Graduate students in the Department of Earth Sciences and Hawai‘i Institute of Geophysics and Planetology, both within the University of Hawai‘i at Mānoa School of Ocean and Earth Science and Technology (SOEST), celebrated their research by participating in a first annual video contest.
“The videos arose from a graduate course on giving professional presentations,” said Earth Sciences department chair Garrett Apuzen-Ito. “The instructor, professor Eric Gaidos, initiated this annual contest, recognizing the diverse ways in which science is being communicated. We were really pleased to see the degree of interest and outstanding talent in multimedia presentation displayed by these young professionals!”
The participants’ videos showcase the cutting-edge research they are conducting as they pursue their degrees—shared in accessible language for anyone interested in science or the natural world.
This year there are three winning videos. The first is by Noah Paoa Kannegiesser. Through his research, Noah hopes to raise awareness about energy use, plastic use, and other climate change related issues. His “Probabilistic sea level rise modeling using ROMS analysis” video summarizes his project to create computer models of sea level rise around Oahu and maps of areas that are likely to flood in Honolulu.
“What is most exciting about my research is that I attempt to look into the future and see how climate change and sea level rise can change the coastline,” said Paoa Kannegiesser, who is from Rapa Nui. “I hope to do similar research in my home island and other Polynesian islands to see how sea level rise might affect coastal communities and ancient cultural sites along the coast.”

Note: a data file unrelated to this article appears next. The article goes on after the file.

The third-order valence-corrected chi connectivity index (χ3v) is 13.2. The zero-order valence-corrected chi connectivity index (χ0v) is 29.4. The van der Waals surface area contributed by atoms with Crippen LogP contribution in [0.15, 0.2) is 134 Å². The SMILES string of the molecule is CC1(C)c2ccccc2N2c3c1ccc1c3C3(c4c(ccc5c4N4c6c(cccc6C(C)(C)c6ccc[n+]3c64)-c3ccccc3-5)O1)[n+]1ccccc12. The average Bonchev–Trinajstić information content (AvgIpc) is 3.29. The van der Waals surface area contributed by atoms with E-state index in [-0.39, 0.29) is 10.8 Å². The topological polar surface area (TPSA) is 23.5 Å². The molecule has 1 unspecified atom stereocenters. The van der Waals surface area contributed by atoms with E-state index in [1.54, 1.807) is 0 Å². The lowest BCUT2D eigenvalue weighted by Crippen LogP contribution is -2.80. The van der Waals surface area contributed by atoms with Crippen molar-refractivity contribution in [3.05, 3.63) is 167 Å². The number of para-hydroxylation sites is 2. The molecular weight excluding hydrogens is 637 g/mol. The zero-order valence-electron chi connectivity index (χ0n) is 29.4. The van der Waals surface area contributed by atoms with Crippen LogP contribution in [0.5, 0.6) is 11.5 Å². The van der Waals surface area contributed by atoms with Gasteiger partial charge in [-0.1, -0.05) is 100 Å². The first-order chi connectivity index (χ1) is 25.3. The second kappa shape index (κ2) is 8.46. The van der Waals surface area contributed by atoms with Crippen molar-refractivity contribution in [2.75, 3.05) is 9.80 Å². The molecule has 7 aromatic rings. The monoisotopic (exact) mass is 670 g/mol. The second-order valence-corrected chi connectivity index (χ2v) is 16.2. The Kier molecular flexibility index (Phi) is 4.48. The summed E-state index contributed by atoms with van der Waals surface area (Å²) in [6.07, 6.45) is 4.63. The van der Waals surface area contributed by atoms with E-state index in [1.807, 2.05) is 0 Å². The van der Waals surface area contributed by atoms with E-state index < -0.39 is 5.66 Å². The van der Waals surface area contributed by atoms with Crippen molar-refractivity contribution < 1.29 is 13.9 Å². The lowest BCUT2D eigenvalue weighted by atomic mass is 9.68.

In the second winning video “How we see Mars,” Eleni Ravanis shares the thrill of being a team member on the Mars rover Perseverance. The rover landed on the surface of Mars in February 2021 to study Martian geology, search for signs of ancient life, collect samples for future return to Earth and prepare for future human explorers on Mars. Ravanis works on the Mastcam-Z team which assesses and interprets images from a sophisticated camera system.
“I find it really exciting to work on the Mars 2020 mission, and to look at new photographs from another world each day!” said Ravanis.
In the third winning video, Chiara Ferrari-Wong describes the hunt for an elusive class of compounds on the Moon in her video “Searching for hydro-carbon compounds on the Moon.” Previous studies have predicted the presence of hydrogen-carbon compounds on the Moon but they have not yet been detected on the lunar surface. Ferrari-Wong shares the process by which micrometeorites that strike the Moon’s surface can melt the surrounding soil—creating glass and trapping compounds. These glass particles may provide a vault that preserves these cryptic volatile compounds.
When asked what impact she hopes to make, Ferrari-Wong replied, “I hope to share my love of planetary science with the community and inspire young students to pursue careers in science, technology, engineering and math.”
“We hope these videos provide an engaging way for viewers–scientists and non-scientists alike–to learn about the fascinating, and important research done by our students in the Earth and Planetary Sciences program, here at the University of Hawaii at Mānoa,” said Apuzen-Ito.
Recognizing value of this mode of communication for students and the public, the Department of Earth Sciences plans to hold this contest annually.
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